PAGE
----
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Scenarios to Consider When Approaching Medicare Eligibility


There are many things to consider when you are nearing Medicare eligibility. Enrollment timelines and requirements can vary depending on many personal factors. If you make the wrong decision, it could cost you lifetime penalties or incomplete coverage.  Here is a list of the most common scenarios that you should consider when you are nearing Medicare eligibility. This includes if you will continue working past 65 or not.

Medicare Enrollment Timelines

Medicare has many different enrollment periods that can vary depending on whether you continue working past 65. If you don’t enroll at the correct time, then you could incur lifetime penalties. You would also go without coverage or limit your plan options until your next enrollment opportunity.

Turning 65? 

If you are turning 65, your enrollment period starts 3 months before your birthday month and ends 3 months after your birthday. During this period, you can enroll in Medicare Part A and Medicare Part B. If you miss this enrollment period, then you will have to wait until January 1 – March 31 to apply and your coverage will not be effective until July 1.  You can incur lifetime penalties for the time you were without coverage.

Medicare and working Past 65  

Will you continue working past 65 and maintain creditable coverage? If so, you can delay Medicare enrollment past your initial enrollment eligibility without a penalty if you maintain creditable coverage under your employer’s group plan. You should still compare your group plan to the various Medicare coverage options to determine which coverage and costs work best for you.  If you continue working but forgo your employer’s group coverage, you will need to enroll in Medicare when you are first eligible to avoid late enrollment penalties.

When you lose creditable coverage through an employer plan, you will have a Special Enrollment Period (SEP) to enroll in Medicare Part A and Medicare Part B. This SEP is an 8-month period that begins the month after the employment ends or the coverage ends, whichever happens first. This SEP has two timelines.

  1. If you choose to enroll in Part B immediately after your credible coverage ends you will have 63 days AFTER that date to enroll in an MAPD or PDP plan.
  1. If you choose to enroll in Part B after 2 months but before 8 months after leaving active employment, then you need to apply for an MAPD plan BEFORE your Part B effective date.

Does your employer have less than 20 employees? If your employer has less than 20 employees, you will still need to enroll in Medicare Part A and Part B even if you keep working and maintain coverage through your group plan. This is because Medicare becomes the primary payer in these situations.

Health Savings Account (HSA) Considerations

Do you contribute to an HSA account? Per IRS guidelines, you cannot make contributions to an HSA account any month that you are enrolled in Medicare, or you will be subject to penalties. You will need to stop contributing to your HSA before you enroll in Medicare. If you continued working past 65 and enroll in Medicare at least 6 months after your original eligibility, then it is extremely important to stop these contributions 6 months before you enroll in Medicare. This is because when you sign up for Medicare, and if you’re already six months beyond your full retirement age, Social Security will give you six months of “back pay” in retirement benefits. This means that your enrollment in Part A will be backdated six months. Visit our post on How Medicare Affects your HSA to find out more about how you can use your HSA to pay for Medicare expenses. You should always speak with your financial advisor before making these decisions.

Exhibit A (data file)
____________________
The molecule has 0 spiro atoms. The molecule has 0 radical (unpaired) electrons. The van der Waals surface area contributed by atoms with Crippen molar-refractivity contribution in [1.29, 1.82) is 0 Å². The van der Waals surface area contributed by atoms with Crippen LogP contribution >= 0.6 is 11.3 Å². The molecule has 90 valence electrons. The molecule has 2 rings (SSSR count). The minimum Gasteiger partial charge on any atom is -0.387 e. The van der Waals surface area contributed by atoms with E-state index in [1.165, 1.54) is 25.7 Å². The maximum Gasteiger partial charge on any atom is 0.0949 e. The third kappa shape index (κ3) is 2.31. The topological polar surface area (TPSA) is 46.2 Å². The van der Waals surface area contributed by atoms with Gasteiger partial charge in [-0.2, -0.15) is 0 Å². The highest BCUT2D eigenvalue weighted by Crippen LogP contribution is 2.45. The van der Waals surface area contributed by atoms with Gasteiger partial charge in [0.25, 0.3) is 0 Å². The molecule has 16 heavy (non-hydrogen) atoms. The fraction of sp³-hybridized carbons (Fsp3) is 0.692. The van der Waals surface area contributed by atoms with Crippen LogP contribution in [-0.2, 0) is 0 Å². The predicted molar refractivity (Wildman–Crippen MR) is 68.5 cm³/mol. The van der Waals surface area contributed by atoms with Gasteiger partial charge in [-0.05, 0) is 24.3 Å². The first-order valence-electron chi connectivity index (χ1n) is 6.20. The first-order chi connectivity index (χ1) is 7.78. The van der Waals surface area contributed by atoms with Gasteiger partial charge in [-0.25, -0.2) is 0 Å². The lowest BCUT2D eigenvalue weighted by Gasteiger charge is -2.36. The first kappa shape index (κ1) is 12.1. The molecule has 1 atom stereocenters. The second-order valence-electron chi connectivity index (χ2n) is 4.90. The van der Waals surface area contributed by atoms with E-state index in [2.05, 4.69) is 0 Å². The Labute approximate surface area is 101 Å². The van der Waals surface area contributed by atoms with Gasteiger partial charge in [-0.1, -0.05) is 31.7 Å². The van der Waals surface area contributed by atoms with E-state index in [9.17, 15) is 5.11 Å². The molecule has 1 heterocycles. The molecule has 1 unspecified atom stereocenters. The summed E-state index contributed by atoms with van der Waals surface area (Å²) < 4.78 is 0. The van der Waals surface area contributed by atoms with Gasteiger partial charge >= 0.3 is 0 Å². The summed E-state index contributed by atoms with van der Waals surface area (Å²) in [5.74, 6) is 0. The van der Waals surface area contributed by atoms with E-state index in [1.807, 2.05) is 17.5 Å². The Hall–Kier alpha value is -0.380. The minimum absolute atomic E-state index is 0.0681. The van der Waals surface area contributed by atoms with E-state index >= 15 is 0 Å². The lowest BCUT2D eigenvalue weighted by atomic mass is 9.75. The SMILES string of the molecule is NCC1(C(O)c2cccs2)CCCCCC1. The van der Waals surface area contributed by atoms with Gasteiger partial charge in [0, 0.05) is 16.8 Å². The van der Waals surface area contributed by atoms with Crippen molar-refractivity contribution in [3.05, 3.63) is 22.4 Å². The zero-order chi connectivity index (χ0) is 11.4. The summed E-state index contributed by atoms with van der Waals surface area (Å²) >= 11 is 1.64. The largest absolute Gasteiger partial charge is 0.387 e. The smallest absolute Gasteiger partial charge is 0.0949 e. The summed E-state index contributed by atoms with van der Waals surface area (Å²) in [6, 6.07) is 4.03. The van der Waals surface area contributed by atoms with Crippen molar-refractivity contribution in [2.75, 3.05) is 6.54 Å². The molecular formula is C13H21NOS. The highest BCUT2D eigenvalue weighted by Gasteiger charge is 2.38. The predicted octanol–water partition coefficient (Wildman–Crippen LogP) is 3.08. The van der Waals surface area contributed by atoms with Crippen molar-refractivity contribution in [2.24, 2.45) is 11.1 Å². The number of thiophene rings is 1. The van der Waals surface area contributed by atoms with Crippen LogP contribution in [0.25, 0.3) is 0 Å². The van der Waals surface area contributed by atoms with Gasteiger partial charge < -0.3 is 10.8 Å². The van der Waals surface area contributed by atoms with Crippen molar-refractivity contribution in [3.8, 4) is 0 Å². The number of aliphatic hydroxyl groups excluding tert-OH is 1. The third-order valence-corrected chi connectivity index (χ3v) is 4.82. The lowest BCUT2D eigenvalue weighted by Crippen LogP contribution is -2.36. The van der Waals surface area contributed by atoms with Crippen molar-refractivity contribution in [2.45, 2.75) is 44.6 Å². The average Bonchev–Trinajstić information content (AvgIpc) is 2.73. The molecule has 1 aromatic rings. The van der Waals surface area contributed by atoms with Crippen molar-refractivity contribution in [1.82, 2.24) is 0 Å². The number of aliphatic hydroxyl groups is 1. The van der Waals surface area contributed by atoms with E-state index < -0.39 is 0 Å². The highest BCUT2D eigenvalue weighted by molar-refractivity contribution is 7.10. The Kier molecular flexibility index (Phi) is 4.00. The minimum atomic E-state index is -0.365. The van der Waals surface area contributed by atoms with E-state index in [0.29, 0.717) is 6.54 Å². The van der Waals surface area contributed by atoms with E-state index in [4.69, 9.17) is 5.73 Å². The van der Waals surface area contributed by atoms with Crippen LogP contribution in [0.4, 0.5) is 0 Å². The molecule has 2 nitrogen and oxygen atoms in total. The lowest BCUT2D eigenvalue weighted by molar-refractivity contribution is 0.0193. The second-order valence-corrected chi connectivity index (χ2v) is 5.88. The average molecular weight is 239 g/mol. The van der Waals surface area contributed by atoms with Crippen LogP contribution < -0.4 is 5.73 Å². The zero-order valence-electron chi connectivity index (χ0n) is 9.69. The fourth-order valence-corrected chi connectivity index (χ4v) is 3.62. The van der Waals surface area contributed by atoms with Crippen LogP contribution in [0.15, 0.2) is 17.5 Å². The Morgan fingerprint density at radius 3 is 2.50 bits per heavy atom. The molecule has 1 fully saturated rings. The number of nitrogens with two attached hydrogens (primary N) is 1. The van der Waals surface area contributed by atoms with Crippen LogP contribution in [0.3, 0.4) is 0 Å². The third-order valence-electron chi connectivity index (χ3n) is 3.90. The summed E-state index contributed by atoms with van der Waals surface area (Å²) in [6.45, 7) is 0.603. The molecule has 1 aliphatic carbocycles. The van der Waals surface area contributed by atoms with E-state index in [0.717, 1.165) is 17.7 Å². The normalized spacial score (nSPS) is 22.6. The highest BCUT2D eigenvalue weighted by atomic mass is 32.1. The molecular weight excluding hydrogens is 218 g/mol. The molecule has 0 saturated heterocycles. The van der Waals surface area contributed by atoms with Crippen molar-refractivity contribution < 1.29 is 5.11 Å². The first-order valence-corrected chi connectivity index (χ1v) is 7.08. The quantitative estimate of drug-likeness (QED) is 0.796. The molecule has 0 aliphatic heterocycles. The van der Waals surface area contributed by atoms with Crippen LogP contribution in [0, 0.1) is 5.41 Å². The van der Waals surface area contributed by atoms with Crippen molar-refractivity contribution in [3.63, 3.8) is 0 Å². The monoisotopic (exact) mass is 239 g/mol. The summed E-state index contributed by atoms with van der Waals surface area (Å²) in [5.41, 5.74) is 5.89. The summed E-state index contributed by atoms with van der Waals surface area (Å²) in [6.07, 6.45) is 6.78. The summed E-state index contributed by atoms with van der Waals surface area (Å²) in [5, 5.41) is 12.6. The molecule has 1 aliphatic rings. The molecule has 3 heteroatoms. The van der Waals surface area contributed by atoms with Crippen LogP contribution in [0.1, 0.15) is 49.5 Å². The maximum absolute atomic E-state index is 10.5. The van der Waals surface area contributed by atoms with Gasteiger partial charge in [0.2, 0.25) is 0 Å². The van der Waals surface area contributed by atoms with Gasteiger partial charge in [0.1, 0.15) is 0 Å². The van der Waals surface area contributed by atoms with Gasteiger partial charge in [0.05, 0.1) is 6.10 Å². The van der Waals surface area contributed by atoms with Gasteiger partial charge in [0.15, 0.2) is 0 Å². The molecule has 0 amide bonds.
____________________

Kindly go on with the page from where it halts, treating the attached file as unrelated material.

Income Related Monthly Adjustment Amounts (IRMAA)

Most people will pay the standard premium amount for Medicare Part B. However, if your modified adjusted gross income is above a certain amount, you may pay an Income Related Monthly Adjustment Amount (IRMAA) and have a higher Part B premium. Medicare uses your modified adjusted gross income reported on your IRS tax return from 2 years prior. This means your Part B premium will be based on your adjusted gross income from 2 years prior (Example: 2022 Part B premium is based on 2019 Modified Adjusted Gross Income). Due to this, you should seek the advice of your financial advisor as you near retirement.


Even though COBRA is available after you leave an employer plan, it is not considered “creditable” coverage. When you become eligible for Medicare, COBRA enrollment will not allow you to delay your enrollment into Medicare. If you do delay enrollment because of COBRA, you may incur a lifetime penalty once you do enroll in Medicare.

Should you enroll in Medicare Part A if you work?

Should you enroll in Medicare Part A if you have creditable coverage through your employer or spouse’s group plan? For most people, the answer is likely YES. If you worked a total of 10 years (40 quarters), you can get Medicare Part A without a monthly premium. You can enroll in only Part A to give you extra hospital coverage that is secondary to your group plan. If your company is less than 20 employees, you must enroll in both Medicare Part A and Part B. This is because Medicare is first payer with companies under 20 employees.

Who shouldn’t enroll in Part A when eligible? Remember, you cannot contribute to a Health Savings Account (HSA) and be enrolled in Medicare. If you do, you will pay tax penalties. If you continue working past 65, maintain creditable coverage, and will continue to contribute to your HSA, then you should wait to enroll in Medicare Part A to avoid tax penalties. Always consult your financial advisor before making those decisions.